NASA has released a series of Earth images entitled Blue Marble Next Generation, which includes maps of the entire earth rendered without clouds in each f the 12 months of the year and resolutions of 2km per pixel. Very nice.
I'm currently reading ::amazon("0670033847", "The Singularity Is Near"):: by Ray Kurzweil, and it's kind of an over-the-top utopian view about the future. His basic hypothesis is fairly radical: that the accelerating innovation in the world will result in a vast leap in human evolution in the 21st century.
I don't know that I buy the hypothesis, but I'll address that more in a later post. Today's idea for the day was on depreciation. Much of our current economy is tied up in technologies which will be realistically only worth half as much in as little as 14-18 months (namely, computer power). No other capital investment depreciates this quickly, and yet the overall industry is the very model of growth. This is because unlike the old historical economic view, computers aren't capital assets, they are resources: exploitable resources whose price is racing to the bottom, and who is carrying many other industries (biomedical, communications, and manufacturing) straight to the bottom with them. This "deflation" that we fear in (say) the price of our homes is actually driving innovation and economic expansion.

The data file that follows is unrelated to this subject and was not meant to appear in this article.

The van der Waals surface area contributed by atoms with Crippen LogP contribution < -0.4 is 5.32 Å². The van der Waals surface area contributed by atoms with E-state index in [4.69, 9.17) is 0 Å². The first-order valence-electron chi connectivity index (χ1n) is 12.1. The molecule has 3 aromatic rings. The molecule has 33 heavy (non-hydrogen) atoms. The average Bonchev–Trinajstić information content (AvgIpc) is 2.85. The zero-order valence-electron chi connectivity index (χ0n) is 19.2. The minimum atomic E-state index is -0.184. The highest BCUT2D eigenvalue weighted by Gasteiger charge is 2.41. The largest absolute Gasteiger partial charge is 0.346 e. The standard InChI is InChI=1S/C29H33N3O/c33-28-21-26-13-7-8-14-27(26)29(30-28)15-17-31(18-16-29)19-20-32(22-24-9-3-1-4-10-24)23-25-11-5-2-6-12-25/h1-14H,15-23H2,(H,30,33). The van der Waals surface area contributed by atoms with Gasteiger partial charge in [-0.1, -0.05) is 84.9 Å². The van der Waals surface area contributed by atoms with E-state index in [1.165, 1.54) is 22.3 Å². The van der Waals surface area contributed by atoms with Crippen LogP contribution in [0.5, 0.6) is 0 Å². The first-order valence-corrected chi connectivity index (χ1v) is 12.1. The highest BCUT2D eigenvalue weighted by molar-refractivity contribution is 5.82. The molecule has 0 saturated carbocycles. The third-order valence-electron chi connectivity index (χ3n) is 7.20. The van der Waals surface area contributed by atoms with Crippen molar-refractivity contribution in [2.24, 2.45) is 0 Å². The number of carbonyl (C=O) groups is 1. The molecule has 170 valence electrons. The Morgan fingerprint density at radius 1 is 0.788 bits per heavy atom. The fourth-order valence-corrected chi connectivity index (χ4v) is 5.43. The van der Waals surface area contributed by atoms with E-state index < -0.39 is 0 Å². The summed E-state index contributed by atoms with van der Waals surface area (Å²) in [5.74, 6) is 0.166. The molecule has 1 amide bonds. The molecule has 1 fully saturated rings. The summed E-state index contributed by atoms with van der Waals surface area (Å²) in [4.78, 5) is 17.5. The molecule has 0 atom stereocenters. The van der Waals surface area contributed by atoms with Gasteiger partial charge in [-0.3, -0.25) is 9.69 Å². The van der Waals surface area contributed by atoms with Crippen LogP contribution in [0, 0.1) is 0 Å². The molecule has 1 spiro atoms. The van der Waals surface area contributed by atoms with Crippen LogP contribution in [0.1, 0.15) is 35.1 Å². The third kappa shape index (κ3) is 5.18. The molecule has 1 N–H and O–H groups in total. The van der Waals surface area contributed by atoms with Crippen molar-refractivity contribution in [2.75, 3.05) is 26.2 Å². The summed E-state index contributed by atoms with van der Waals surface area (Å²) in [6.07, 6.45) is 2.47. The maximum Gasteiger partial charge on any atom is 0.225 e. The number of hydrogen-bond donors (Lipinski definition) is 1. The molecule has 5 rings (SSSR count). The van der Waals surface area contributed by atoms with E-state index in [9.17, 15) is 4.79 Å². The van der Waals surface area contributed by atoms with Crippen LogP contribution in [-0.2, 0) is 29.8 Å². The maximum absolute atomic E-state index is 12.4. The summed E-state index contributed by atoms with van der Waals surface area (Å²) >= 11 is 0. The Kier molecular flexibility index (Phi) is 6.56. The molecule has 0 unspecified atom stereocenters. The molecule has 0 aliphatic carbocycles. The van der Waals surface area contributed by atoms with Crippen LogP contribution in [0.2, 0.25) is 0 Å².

I just hadn't thought of it that way before.